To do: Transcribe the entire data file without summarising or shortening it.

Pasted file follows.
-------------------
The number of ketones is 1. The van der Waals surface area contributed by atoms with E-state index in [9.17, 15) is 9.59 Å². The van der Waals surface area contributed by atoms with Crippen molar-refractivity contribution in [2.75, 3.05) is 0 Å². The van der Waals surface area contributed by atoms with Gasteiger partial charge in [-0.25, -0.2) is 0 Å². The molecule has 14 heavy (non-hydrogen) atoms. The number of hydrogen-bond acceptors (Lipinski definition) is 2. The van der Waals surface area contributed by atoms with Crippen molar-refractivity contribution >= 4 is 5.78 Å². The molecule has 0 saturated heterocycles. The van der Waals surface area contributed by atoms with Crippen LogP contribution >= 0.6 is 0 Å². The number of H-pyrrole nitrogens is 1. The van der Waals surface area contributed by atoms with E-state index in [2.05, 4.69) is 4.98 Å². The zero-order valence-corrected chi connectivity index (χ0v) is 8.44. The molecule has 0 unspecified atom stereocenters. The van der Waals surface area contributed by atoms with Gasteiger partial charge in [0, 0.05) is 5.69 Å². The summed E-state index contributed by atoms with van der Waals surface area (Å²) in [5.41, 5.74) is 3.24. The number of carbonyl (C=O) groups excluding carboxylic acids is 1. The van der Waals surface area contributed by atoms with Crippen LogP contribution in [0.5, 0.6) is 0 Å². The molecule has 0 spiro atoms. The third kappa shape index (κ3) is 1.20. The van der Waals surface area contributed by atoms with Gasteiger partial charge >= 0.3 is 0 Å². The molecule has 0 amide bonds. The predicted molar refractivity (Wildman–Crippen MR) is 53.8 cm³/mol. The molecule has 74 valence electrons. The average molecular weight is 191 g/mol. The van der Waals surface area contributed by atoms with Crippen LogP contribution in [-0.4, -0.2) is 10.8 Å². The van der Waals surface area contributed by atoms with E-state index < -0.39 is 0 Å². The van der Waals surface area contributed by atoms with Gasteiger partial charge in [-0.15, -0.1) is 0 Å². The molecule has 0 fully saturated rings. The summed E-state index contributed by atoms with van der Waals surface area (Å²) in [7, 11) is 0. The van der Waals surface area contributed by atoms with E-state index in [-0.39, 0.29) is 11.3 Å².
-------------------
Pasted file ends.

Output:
The number of ketones is 1. The van der Waals surface area contributed by atoms with E-state index in [9.17, 15) is 9.59 Å². The van der Waals surface area contributed by atoms with Crippen molar-refractivity contribution in [2.75, 3.05) is 0 Å². The van der Waals surface area contributed by atoms with Gasteiger partial charge in [-0.25, -0.2) is 0 Å². The molecule has 14 heavy (non-hydrogen) atoms. The number of hydrogen-bond acceptors (Lipinski definition) is 2. The van der Waals surface area contributed by atoms with Crippen molar-refractivity contribution >= 4 is 5.78 Å². The molecule has 0 saturated heterocycles. The van der Waals surface area contributed by atoms with Crippen LogP contribution >= 0.6 is 0 Å². The number of H-pyrrole nitrogens is 1. The van der Waals surface area contributed by atoms with E-state index in [2.05, 4.69) is 4.98 Å². The zero-order valence-corrected chi connectivity index (χ0v) is 8.44. The molecule has 0 unspecified atom stereocenters. The van der Waals surface area contributed by atoms with Gasteiger partial charge in [0, 0.05) is 5.69 Å². The summed E-state index contributed by atoms with van der Waals surface area (Å²) in [5.41, 5.74) is 3.24. The number of carbonyl (C=O) groups excluding carboxylic acids is 1. The van der Waals surface area contributed by atoms with Crippen LogP contribution in [0.5, 0.6) is 0 Å². The molecule has 0 spiro atoms. The third kappa shape index (κ3) is 1.20. The van der Waals surface area contributed by atoms with Gasteiger partial charge >= 0.3 is 0 Å². The molecule has 0 amide bonds. The predicted molar refractivity (Wildman–Crippen MR) is 53.8 cm³/mol. The molecule has 74 valence electrons. The average molecular weight is 191 g/mol. The van der Waals surface area contributed by atoms with Crippen LogP contribution in [-0.4, -0.2) is 10.8 Å². The van der Waals surface area contributed by atoms with E-state index < -0.39 is 0 Å². The van der Waals surface area contributed by atoms with Gasteiger partial charge in [-0.15, -0.1) is 0 Å². The molecule has 0 fully saturated rings. The summed E-state index contributed by atoms with van der Waals surface area (Å²) in [7, 11) is 0. The van der Waals surface area contributed by atoms with E-state index in [-0.39, 0.29) is 11.3 Å².